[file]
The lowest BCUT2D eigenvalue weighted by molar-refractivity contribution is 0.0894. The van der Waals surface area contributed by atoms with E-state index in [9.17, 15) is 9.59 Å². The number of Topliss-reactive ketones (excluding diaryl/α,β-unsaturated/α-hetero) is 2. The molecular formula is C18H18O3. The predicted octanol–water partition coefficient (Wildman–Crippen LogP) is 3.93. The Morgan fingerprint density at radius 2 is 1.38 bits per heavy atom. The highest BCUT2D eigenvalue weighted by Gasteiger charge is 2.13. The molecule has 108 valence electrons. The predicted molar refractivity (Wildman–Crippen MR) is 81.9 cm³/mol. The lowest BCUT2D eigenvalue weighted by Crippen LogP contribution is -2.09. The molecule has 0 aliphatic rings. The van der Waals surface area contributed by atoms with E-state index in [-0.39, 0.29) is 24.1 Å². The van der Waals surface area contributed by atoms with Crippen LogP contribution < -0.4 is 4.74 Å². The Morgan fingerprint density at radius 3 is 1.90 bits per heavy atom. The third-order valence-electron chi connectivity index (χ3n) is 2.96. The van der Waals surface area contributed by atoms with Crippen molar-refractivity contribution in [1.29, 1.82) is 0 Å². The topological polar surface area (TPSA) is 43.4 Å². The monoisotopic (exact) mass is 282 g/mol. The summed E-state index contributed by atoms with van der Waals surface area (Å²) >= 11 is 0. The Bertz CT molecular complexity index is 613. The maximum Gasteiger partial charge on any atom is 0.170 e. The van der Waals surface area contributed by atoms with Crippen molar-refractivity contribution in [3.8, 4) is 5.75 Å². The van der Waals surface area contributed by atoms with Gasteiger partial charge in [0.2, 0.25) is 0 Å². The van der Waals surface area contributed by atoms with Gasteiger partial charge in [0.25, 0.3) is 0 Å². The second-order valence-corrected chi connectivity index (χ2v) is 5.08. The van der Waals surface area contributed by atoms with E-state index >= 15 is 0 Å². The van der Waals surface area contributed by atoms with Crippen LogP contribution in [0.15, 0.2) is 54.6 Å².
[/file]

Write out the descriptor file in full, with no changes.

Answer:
The lowest BCUT2D eigenvalue weighted by molar-refractivity contribution is 0.0894. The van der Waals surface area contributed by atoms with E-state index in [9.17, 15) is 9.59 Å². The number of Topliss-reactive ketones (excluding diaryl/α,β-unsaturated/α-hetero) is 2. The molecular formula is C18H18O3. The predicted octanol–water partition coefficient (Wildman–Crippen LogP) is 3.93. The Morgan fingerprint density at radius 2 is 1.38 bits per heavy atom. The highest BCUT2D eigenvalue weighted by Gasteiger charge is 2.13. The molecule has 108 valence electrons. The predicted molar refractivity (Wildman–Crippen MR) is 81.9 cm³/mol. The lowest BCUT2D eigenvalue weighted by Crippen LogP contribution is -2.09. The molecule has 0 aliphatic rings. The van der Waals surface area contributed by atoms with E-state index in [-0.39, 0.29) is 24.1 Å². The van der Waals surface area contributed by atoms with Crippen LogP contribution < -0.4 is 4.74 Å². The Morgan fingerprint density at radius 3 is 1.90 bits per heavy atom. The third-order valence-electron chi connectivity index (χ3n) is 2.96. The van der Waals surface area contributed by atoms with Crippen molar-refractivity contribution in [1.29, 1.82) is 0 Å². The topological polar surface area (TPSA) is 43.4 Å². The monoisotopic (exact) mass is 282 g/mol. The summed E-state index contributed by atoms with van der Waals surface area (Å²) >= 11 is 0. The Bertz CT molecular complexity index is 613. The maximum Gasteiger partial charge on any atom is 0.170 e. The van der Waals surface area contributed by atoms with Crippen molar-refractivity contribution in [3.8, 4) is 5.75 Å². The van der Waals surface area contributed by atoms with Gasteiger partial charge in [0.2, 0.25) is 0 Å². The van der Waals surface area contributed by atoms with Gasteiger partial charge in [0.25, 0.3) is 0 Å². The second-order valence-corrected chi connectivity index (χ2v) is 5.08. The van der Waals surface area contributed by atoms with E-state index >= 15 is 0 Å². The van der Waals surface area contributed by atoms with Crippen LogP contribution in [0.15, 0.2) is 54.6 Å².